Rep. Jim Jordan (R-.Oh.), chairman of the House Judiciary Committee, is going to Manhattan on Monday to lead a hearing that will focus on crime in New York City, where District Attorney Alvin Bragg has drawn the ire of Jordan for indicting Trump on felony charges. The hearing is intended to focus on “an increase in violent crime” in the city, the committee said, with the implication that Bragg, a Democrat, should do more to focus on problems that affect New Yorkers rather than waste money prosecuting a former president. A bodega clerk, the mother of a murder victim and an anti-crime activist running a “fire Alvin Bragg” campaign are scheduled to testify. Crime in New York has increased since 2020 — though it remains far below 1980s levels — and city statistics show that of the seven severe categories of crime, five are down relative to this point in 2022, reports the Washington Post Fact Checker. Manhattan alone has 1.6 million people and horrific crimes can happen there. A 21-year-old suspect, out on bail, was arrested Tuesday on charges of killing two people in Harlem within 30 hours.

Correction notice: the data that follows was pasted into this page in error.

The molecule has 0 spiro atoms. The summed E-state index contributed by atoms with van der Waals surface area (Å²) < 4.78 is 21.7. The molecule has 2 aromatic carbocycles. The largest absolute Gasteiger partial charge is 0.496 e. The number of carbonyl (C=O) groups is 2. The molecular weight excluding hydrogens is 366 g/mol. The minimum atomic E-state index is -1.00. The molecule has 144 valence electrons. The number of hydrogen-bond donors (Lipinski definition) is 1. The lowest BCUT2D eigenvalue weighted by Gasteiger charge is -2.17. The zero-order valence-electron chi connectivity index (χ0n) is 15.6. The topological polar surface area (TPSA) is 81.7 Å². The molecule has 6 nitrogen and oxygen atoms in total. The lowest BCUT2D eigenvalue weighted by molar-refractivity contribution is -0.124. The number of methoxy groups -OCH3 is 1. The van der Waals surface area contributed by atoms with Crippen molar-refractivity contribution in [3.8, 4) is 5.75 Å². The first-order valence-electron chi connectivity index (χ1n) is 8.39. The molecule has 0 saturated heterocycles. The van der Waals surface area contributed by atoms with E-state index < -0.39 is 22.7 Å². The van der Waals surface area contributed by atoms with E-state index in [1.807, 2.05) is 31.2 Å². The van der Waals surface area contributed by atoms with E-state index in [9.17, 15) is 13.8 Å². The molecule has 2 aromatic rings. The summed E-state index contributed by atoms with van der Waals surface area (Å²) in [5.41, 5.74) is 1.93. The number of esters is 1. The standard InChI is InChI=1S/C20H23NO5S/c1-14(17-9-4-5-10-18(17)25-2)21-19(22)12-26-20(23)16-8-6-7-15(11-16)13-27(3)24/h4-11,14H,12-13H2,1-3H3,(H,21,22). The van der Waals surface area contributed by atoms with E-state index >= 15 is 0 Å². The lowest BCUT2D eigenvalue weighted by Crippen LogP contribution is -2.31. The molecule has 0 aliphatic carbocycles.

The best way to assess the incidence of crime is to adjust the numbers to take into account the size of the population. Jordan represents a rural district in Ohio, and its biggest city is Mansfield, midway between Columbus and Cleveland. The population there is below 50,000. When crime numbers are adjusted for population, in many cases Mansfield does not fare well in comparison to Manhattan. That could be one reason Mansfield has the nickname “Danger City” in addition to its official nickname of “The Fun Center of Ohio.” The committee cited the website neighborhoodscout.com, which showed the violent crime rate for Manhattan was 5.21 per 1,000 residents, compared to 4.26 for Mansfield. These numbers for both cities are higher than the national median. And the website makes clear the committee is cherry-picking one data point. “With a crime rate of 37 per one thousand residents, Mansfield has one of the highest crime rates in America compared to all communities of all sizes — from the smallest towns to the very largest cities,” the website said. “One’s chance of becoming a victim of either violent or property crime here is one in 27. Within Ohio, more than 97% of the communities have a lower crime rate than Mansfield.” Manhattan fares better. The crime rate is higher than the average, but “at 25 crimes per one thousand residents, it is not among the communities with the very highest crime rate,” the website said.